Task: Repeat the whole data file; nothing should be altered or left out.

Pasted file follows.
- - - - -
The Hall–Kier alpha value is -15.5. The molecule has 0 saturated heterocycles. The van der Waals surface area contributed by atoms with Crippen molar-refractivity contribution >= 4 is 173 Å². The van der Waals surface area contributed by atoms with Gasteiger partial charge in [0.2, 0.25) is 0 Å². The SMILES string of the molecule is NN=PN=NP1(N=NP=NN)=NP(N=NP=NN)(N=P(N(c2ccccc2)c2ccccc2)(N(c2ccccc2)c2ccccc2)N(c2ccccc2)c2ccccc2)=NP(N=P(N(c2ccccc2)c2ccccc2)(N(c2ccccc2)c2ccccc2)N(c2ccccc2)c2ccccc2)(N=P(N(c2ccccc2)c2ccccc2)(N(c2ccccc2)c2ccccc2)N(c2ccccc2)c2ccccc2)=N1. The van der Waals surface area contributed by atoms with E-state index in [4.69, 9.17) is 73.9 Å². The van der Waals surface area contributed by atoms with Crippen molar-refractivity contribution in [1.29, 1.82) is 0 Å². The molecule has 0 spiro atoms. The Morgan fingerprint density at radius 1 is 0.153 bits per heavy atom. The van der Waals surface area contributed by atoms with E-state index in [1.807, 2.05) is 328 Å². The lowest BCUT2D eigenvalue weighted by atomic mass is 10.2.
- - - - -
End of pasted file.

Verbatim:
The Hall–Kier alpha value is -15.5. The molecule has 0 saturated heterocycles. The van der Waals surface area contributed by atoms with Crippen molar-refractivity contribution >= 4 is 173 Å². The van der Waals surface area contributed by atoms with Gasteiger partial charge in [0.2, 0.25) is 0 Å². The SMILES string of the molecule is NN=PN=NP1(N=NP=NN)=NP(N=NP=NN)(N=P(N(c2ccccc2)c2ccccc2)(N(c2ccccc2)c2ccccc2)N(c2ccccc2)c2ccccc2)=NP(N=P(N(c2ccccc2)c2ccccc2)(N(c2ccccc2)c2ccccc2)N(c2ccccc2)c2ccccc2)(N=P(N(c2ccccc2)c2ccccc2)(N(c2ccccc2)c2ccccc2)N(c2ccccc2)c2ccccc2)=N1. The van der Waals surface area contributed by atoms with E-state index in [4.69, 9.17) is 73.9 Å². The van der Waals surface area contributed by atoms with Crippen molar-refractivity contribution in [1.29, 1.82) is 0 Å². The molecule has 0 spiro atoms. The Morgan fingerprint density at radius 1 is 0.153 bits per heavy atom. The van der Waals surface area contributed by atoms with E-state index in [1.807, 2.05) is 328 Å². The lowest BCUT2D eigenvalue weighted by atomic mass is 10.2.